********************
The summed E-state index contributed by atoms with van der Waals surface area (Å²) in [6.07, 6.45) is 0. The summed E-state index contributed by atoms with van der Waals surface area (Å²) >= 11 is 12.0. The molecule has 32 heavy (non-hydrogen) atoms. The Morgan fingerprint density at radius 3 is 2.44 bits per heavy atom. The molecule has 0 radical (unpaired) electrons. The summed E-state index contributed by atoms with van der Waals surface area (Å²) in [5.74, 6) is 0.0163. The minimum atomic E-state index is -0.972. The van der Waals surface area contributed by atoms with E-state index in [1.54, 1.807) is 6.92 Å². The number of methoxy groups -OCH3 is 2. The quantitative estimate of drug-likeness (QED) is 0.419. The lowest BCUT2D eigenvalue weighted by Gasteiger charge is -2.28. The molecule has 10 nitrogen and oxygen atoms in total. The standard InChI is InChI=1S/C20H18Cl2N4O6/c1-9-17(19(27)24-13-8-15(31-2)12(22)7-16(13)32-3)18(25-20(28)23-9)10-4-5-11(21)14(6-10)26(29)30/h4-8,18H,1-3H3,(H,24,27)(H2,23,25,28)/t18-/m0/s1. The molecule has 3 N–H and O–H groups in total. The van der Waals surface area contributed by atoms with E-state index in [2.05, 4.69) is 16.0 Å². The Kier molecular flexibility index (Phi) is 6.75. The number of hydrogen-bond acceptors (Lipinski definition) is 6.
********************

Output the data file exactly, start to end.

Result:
The summed E-state index contributed by atoms with van der Waals surface area (Å²) in [6.07, 6.45) is 0. The summed E-state index contributed by atoms with van der Waals surface area (Å²) >= 11 is 12.0. The molecule has 32 heavy (non-hydrogen) atoms. The Morgan fingerprint density at radius 3 is 2.44 bits per heavy atom. The molecule has 0 radical (unpaired) electrons. The summed E-state index contributed by atoms with van der Waals surface area (Å²) in [5.74, 6) is 0.0163. The minimum atomic E-state index is -0.972. The van der Waals surface area contributed by atoms with E-state index in [1.54, 1.807) is 6.92 Å². The number of methoxy groups -OCH3 is 2. The quantitative estimate of drug-likeness (QED) is 0.419. The lowest BCUT2D eigenvalue weighted by Gasteiger charge is -2.28. The molecule has 10 nitrogen and oxygen atoms in total. The standard InChI is InChI=1S/C20H18Cl2N4O6/c1-9-17(19(27)24-13-8-15(31-2)12(22)7-16(13)32-3)18(25-20(28)23-9)10-4-5-11(21)14(6-10)26(29)30/h4-8,18H,1-3H3,(H,24,27)(H2,23,25,28)/t18-/m0/s1. The molecule has 3 N–H and O–H groups in total. The van der Waals surface area contributed by atoms with E-state index in [2.05, 4.69) is 16.0 Å². The Kier molecular flexibility index (Phi) is 6.75. The number of hydrogen-bond acceptors (Lipinski definition) is 6.